9. I was not aware that you were a South Londoner Geoff. I remember clearly you going to Australia ,greatly missed at the Black Horse. What great evenings there .Smoking bans were not in force then and if you remember it was difficult to see across the room from one end to the other. I remember now about the Waltz not being Tommy's but the exchange of tunes heard in one place and played from memory in another has been going on for years. When i started to play Traditional French Music many times I heard an A music with a different B or visa versa. . Al
  10. I too was lucky enough to meet Tommy Williams at an ICA meeting and of course you Geoff years ago at the Black Horse Nuthurst. I spent most of my early years on the border of Clapham and Battersea and Tommy's House was a small turning that joined Silverthorn Road with Queenstown Road his little wooden plaque was on the wall. If you walked further down the road opposite Battersea Power Station was Battersea Park a lovely place to go to and adjacent to The River Thames. Tommy was a South Londoner as I was (am). He was a joy to listen to playing that big duet .He suffered badly from arthritis but what lovely playing. Iris Bishop is one of the few modern players that reminds me of his style. If Tommy lived in Battersea in that area during the war He like I (although very young) new the horrors of war . I would certainly think that his tune Springtime in Battersea was influenced by his walks around the park. Thank goodness these old recordings exist of these lovely old players and of course the players of today like this one from RAc well done. Al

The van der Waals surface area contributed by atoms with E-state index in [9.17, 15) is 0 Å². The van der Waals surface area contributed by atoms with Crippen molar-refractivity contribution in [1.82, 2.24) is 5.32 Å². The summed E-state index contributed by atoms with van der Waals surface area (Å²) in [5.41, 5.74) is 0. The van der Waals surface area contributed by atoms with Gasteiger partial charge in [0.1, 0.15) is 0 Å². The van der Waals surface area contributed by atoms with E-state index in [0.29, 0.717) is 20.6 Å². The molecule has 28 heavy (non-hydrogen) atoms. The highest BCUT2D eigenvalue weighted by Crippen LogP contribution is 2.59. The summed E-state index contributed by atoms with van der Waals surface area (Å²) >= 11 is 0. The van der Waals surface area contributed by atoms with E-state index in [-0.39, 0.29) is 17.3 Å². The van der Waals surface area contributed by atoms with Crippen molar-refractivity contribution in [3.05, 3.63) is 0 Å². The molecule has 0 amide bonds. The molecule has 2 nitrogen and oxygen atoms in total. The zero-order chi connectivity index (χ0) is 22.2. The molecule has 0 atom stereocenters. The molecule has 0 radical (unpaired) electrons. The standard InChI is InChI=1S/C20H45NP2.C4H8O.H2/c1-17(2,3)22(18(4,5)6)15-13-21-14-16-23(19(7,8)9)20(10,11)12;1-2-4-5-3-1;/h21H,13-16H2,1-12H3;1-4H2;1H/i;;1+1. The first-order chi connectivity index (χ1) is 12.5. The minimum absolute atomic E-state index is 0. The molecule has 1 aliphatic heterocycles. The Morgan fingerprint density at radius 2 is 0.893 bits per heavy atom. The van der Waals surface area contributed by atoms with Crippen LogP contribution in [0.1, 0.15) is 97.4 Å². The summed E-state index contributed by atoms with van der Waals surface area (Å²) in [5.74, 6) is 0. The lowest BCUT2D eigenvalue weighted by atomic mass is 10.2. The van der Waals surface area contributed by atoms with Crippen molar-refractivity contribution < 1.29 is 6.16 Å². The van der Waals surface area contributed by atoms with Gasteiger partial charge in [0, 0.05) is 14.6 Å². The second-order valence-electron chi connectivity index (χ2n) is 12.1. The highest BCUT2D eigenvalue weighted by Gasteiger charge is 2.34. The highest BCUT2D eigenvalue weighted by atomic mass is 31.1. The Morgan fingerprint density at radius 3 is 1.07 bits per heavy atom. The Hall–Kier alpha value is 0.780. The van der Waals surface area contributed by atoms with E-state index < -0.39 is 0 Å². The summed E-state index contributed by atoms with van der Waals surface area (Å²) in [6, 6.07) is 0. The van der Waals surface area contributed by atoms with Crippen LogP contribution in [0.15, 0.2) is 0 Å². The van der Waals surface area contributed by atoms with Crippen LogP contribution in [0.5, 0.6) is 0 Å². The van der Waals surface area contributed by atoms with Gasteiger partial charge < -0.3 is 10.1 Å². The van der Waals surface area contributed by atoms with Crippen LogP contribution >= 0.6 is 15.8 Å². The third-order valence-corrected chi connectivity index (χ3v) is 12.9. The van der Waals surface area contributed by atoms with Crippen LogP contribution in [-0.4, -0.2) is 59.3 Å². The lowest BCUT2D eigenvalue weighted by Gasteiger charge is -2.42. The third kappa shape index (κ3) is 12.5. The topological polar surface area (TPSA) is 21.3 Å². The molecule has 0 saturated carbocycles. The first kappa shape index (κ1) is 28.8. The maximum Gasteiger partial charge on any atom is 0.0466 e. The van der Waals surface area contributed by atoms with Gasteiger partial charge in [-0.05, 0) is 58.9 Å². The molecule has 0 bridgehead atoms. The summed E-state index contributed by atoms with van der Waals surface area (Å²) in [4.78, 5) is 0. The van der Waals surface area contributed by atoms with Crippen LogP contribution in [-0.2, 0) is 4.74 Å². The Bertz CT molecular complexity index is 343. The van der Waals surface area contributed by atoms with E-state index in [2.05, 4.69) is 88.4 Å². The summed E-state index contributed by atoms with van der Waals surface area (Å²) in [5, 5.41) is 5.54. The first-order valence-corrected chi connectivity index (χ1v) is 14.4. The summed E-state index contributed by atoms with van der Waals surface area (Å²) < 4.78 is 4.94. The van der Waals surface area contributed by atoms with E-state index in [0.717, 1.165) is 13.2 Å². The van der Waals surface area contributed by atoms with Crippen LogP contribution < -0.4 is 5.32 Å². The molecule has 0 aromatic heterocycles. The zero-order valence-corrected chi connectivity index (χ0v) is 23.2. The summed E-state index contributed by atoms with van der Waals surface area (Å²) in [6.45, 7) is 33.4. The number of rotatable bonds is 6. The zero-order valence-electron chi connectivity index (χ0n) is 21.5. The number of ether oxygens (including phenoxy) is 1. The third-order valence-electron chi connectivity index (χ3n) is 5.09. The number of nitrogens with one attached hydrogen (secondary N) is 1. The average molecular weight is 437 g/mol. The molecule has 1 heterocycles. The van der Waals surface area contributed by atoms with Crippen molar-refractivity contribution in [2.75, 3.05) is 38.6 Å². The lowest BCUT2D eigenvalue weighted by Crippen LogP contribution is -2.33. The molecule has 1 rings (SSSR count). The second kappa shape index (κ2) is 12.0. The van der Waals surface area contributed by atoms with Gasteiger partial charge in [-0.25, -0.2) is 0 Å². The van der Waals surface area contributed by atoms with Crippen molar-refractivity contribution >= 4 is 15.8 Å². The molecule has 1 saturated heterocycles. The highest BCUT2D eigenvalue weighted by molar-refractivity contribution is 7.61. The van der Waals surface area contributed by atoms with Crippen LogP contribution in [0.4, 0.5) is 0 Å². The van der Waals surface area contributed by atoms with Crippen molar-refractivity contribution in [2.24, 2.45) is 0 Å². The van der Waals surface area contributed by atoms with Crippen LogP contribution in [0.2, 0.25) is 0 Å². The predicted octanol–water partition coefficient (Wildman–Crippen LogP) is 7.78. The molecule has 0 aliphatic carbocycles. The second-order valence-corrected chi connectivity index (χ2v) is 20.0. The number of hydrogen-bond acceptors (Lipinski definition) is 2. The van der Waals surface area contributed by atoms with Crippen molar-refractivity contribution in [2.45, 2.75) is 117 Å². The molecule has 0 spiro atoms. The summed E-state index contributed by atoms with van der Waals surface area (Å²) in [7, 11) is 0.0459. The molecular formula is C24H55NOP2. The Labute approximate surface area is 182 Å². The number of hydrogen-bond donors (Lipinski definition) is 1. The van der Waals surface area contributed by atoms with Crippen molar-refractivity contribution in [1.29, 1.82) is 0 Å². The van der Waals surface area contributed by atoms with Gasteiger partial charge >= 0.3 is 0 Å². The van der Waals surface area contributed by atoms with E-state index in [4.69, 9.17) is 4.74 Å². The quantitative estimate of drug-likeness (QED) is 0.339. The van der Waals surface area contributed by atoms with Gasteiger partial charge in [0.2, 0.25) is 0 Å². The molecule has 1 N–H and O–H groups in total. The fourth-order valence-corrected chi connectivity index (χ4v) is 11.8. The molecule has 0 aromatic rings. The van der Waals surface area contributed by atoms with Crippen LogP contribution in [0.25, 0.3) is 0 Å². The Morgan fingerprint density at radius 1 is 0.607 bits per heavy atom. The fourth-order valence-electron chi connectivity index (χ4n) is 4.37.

11. Well done Gary. did you include Trumpet and Air in the recordings ? Al
  12. I think we all make the mistake of separating one row from the other The South African approach is all over the place. Al
  13. You could investigate using the C row as part of your playing in G .Instead of dropping down to the left hand on the G row try going up on the C row instead Al
  14. Hallo Kelteglow Just a straight take with a little Sony Camera Cybershot resting on my concertina case. No tracking. Pleased you liked the tune thanks for the comments. Al
  15. This tune can be played on a twenty button instrument across the rows. less a few base notes and one note of the tune. Al